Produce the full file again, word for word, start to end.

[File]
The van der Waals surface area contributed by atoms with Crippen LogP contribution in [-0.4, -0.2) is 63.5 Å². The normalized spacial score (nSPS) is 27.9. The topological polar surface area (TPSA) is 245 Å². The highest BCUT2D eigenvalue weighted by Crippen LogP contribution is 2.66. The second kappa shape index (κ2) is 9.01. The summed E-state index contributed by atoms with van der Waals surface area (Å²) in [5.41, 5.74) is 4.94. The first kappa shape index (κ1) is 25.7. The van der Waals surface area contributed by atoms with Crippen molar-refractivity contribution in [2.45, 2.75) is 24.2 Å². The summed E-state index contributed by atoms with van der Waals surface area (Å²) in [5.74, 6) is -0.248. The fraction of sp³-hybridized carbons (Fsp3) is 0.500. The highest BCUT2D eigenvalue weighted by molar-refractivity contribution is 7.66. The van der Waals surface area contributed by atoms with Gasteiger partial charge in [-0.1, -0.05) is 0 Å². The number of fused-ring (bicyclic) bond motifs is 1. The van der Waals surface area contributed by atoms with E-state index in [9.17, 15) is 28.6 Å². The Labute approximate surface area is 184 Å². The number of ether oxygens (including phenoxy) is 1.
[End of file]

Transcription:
The van der Waals surface area contributed by atoms with Crippen LogP contribution in [-0.4, -0.2) is 63.5 Å². The normalized spacial score (nSPS) is 27.9. The topological polar surface area (TPSA) is 245 Å². The highest BCUT2D eigenvalue weighted by Crippen LogP contribution is 2.66. The second kappa shape index (κ2) is 9.01. The summed E-state index contributed by atoms with van der Waals surface area (Å²) in [5.41, 5.74) is 4.94. The first kappa shape index (κ1) is 25.7. The van der Waals surface area contributed by atoms with Crippen molar-refractivity contribution in [2.45, 2.75) is 24.2 Å². The summed E-state index contributed by atoms with van der Waals surface area (Å²) in [5.74, 6) is -0.248. The fraction of sp³-hybridized carbons (Fsp3) is 0.500. The highest BCUT2D eigenvalue weighted by molar-refractivity contribution is 7.66. The van der Waals surface area contributed by atoms with Gasteiger partial charge in [-0.1, -0.05) is 0 Å². The number of fused-ring (bicyclic) bond motifs is 1. The van der Waals surface area contributed by atoms with E-state index in [9.17, 15) is 28.6 Å². The Labute approximate surface area is 184 Å². The number of ether oxygens (including phenoxy) is 1.